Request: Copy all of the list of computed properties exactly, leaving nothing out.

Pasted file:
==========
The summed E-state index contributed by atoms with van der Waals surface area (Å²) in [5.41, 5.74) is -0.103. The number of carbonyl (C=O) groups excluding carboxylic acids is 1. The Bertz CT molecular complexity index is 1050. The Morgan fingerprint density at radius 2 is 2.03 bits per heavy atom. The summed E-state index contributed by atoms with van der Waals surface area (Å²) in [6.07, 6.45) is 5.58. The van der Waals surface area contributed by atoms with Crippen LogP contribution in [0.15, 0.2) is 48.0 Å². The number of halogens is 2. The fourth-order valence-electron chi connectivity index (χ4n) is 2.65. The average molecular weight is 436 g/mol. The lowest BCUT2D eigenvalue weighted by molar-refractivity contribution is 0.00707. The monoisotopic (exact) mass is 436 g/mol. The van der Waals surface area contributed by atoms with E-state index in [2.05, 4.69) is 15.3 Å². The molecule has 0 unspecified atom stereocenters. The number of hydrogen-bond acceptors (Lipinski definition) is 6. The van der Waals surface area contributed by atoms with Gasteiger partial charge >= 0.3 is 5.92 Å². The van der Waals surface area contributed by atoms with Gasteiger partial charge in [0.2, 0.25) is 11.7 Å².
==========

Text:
The summed E-state index contributed by atoms with van der Waals surface area (Å²) in [5.41, 5.74) is -0.103. The number of carbonyl (C=O) groups excluding carboxylic acids is 1. The Bertz CT molecular complexity index is 1050. The Morgan fingerprint density at radius 2 is 2.03 bits per heavy atom. The summed E-state index contributed by atoms with van der Waals surface area (Å²) in [6.07, 6.45) is 5.58. The van der Waals surface area contributed by atoms with Crippen LogP contribution in [0.15, 0.2) is 48.0 Å². The number of halogens is 2. The fourth-order valence-electron chi connectivity index (χ4n) is 2.65. The average molecular weight is 436 g/mol. The lowest BCUT2D eigenvalue weighted by molar-refractivity contribution is 0.00707. The monoisotopic (exact) mass is 436 g/mol. The van der Waals surface area contributed by atoms with E-state index in [2.05, 4.69) is 15.3 Å². The molecule has 0 unspecified atom stereocenters. The number of hydrogen-bond acceptors (Lipinski definition) is 6. The van der Waals surface area contributed by atoms with Gasteiger partial charge >= 0.3 is 5.92 Å². The van der Waals surface area contributed by atoms with Gasteiger partial charge in [0.2, 0.25) is 11.7 Å².